How to Eco-Pimp Your Prius With a Plug

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For those of you who already own your own hybrid, and weren’t tempted by these 6 electric cars you can buy right now, we’ve gotta tip for you. Give your old hybrid a plug. While getting 50 miles per gallon in your Toyota Prius surely feels good, with gas prices rapidly approaching $4 a gallon how does 100 mpg sound? You can get that with a not-so-simple conversion into a plug-in hybrid. Below is a list of companies who will pimp your Prius with a plug for better mileage and less carbon emissions.

Company/Location Cost Battery-Type Applicable Car Models
Poulsen Hybrid Shelton, Conn. $3300 for purchase and $600 for installation 6 pc. 12V 120 Amp hours lead/acid deep cycle, or 4 KWh Lithium-ion battery pack (Expected available from several sources by mid 2008) Almost any gas car
Hymotion San Francisco, Los Angeles, Seattle, Minneapolis, Boston and Washing D.C. $9995 – includes 3 year standard warranty and installation A123 Nanophosphate Li-Ion battery Toyota Prius ’04-’08
Hybrid Plus Boulder, Colo. $21,600 – $36,150 for conversion (kit and installation, car not included) 26650-size Li-Ion cells Toyota Prius ’04-’08, Ford Escape Hybrid, Mercury Marines 05-’07, Mazda ’08
EDrive/EnergyCS Monrovia, Calif. $10,000-$12,000 lithium-ion battery Toyota Prius ’04-’08
OEMtek Milpitas, Calif. $12,500 Lithium Phosphate 18650 Cells Toyota Prius ’04-’08, Ford Escape Hybrid
Plug-In Conversions Power, Calif. $9,750, $14,900, or $19,750 (dependent on battery pack size) Nilar NiMH batteries Toyota Prius ’04-’08
Plug-In Supply Petaluma, Calif. $6,095 plus shipping, installation $1,200-$3,000 Lead Acid, LiPeFO4 when available Toyota Prius ’04-’08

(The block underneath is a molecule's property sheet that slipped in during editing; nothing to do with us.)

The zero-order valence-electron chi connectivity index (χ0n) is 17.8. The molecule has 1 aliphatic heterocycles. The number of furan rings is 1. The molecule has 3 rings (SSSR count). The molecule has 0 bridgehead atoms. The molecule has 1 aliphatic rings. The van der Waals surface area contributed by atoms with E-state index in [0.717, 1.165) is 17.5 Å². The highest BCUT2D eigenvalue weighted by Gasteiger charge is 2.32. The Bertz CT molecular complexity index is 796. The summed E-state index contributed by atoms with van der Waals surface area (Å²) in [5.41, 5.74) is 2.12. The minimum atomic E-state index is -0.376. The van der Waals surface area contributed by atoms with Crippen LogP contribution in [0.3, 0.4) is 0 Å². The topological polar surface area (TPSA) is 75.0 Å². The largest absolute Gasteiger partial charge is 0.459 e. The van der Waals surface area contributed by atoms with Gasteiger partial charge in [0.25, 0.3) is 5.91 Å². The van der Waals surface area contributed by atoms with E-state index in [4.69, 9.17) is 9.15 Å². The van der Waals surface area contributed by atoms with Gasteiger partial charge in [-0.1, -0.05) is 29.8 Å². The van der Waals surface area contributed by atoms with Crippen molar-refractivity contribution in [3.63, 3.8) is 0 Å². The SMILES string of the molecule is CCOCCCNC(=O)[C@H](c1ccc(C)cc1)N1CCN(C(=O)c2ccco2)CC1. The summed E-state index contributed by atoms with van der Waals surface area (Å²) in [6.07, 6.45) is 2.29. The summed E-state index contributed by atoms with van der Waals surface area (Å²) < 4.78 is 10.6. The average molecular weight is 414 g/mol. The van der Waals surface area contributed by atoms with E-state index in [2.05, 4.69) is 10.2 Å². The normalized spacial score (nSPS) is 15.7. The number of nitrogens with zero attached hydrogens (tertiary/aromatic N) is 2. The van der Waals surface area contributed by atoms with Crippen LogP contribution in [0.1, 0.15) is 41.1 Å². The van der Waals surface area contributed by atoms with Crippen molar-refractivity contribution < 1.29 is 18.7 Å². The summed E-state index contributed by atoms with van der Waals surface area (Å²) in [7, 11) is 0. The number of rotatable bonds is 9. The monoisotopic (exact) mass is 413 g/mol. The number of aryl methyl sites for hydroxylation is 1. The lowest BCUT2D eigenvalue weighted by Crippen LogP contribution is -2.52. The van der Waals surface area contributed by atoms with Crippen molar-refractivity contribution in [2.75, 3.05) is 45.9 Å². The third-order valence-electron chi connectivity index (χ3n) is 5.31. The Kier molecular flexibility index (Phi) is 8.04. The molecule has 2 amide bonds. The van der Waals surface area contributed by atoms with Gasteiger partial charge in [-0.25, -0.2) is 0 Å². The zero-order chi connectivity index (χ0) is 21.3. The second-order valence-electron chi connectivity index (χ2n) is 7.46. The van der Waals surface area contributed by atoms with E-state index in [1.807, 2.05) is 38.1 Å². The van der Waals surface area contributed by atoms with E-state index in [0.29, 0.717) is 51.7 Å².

But we’ve got to warn you. Even with skyrocketing gas prices, investing in a PHEV conversion isn’t likely to save you much money. If we make the math super simple and say a kit and installation costs $10,000 and it allows you to make your 50 mile, round trip daily commute without any gas (which would normally take 1 gallon of $4 gas in your Prius) it would still take you about 10 years to get your money back.

CalCars, a non-profit startup formed by entrepreneurs, engineers, environmentalists and consumers, has lots more information on how you convert your car and how plug-in hybrids work. Also, if you do have a plug-in hybrid make sure to add it to their Google map which tracks PHEVs all over the U.S. and Europe.

Meanwhile, if you don’t have a Prius and $10,000 to shell out but do have a camera and 90 second to say why you want a plug-in, make a video and send it to Google.

13 Comments

John Lopez

You can get an Enginer PHEV kit for a prius for about US$2500. A quater of the cost of Hymotion. It is very simple, easy to install, can be self-installed, can be bought by overseas customers and delivered by sea cargo and it does not hack into the Prius brain. http://www.enginer.us

Alex

I’m with Tuto, I only want the capability to 110V charge my stock battery for the next day’s drive. I use up about 3 to 4 power bars of the battery on the final 3 miles on the way home. I average city/fwy of 49 mpg. If I can top off my battery pack I should be able to get low to mid 50s easily.

Tuto

I only want to plug the hybrid to charge its current batteries ! That way I have a full charge on the batteries next day.

Eideard

What I would do for ~$10K if I was still working and not retired – is convert my old pickup to diesel.

There are much smaller turbo-diesels available as a crate engine for ~5K + install that would decrease my fuel consumption a minimum of 50%. Same torque, same performance levels.

But, I drive so little now that I’m retired it doesn’t make economic sense. If I was still rolling around northern NM for the subcontractor I last worked for – the payback would be 8 years tops.

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